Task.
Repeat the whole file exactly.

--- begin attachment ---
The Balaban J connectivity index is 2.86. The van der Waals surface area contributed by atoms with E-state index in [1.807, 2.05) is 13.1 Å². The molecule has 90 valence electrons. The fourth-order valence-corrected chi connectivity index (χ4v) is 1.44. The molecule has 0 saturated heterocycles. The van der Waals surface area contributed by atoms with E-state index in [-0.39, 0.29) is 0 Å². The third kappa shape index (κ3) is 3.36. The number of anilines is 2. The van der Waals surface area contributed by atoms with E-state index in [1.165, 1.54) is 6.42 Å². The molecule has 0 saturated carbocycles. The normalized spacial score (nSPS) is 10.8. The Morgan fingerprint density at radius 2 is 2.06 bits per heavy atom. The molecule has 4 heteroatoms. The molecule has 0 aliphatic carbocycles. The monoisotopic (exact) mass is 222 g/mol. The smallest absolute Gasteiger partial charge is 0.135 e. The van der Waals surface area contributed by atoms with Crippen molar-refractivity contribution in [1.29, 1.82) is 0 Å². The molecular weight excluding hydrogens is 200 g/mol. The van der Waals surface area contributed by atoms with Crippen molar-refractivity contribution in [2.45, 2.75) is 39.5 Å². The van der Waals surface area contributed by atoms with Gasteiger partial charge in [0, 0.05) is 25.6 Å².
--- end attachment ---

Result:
The Balaban J connectivity index is 2.86. The van der Waals surface area contributed by atoms with E-state index in [1.807, 2.05) is 13.1 Å². The molecule has 90 valence electrons. The fourth-order valence-corrected chi connectivity index (χ4v) is 1.44. The molecule has 0 saturated heterocycles. The van der Waals surface area contributed by atoms with E-state index in [-0.39, 0.29) is 0 Å². The third kappa shape index (κ3) is 3.36. The number of anilines is 2. The van der Waals surface area contributed by atoms with E-state index in [1.165, 1.54) is 6.42 Å². The molecule has 0 saturated carbocycles. The normalized spacial score (nSPS) is 10.8. The Morgan fingerprint density at radius 2 is 2.06 bits per heavy atom. The molecule has 4 heteroatoms. The molecule has 0 aliphatic carbocycles. The monoisotopic (exact) mass is 222 g/mol. The smallest absolute Gasteiger partial charge is 0.135 e. The van der Waals surface area contributed by atoms with Crippen molar-refractivity contribution in [1.29, 1.82) is 0 Å². The molecular weight excluding hydrogens is 200 g/mol. The van der Waals surface area contributed by atoms with Crippen molar-refractivity contribution in [2.45, 2.75) is 39.5 Å². The van der Waals surface area contributed by atoms with Gasteiger partial charge in [0, 0.05) is 25.6 Å².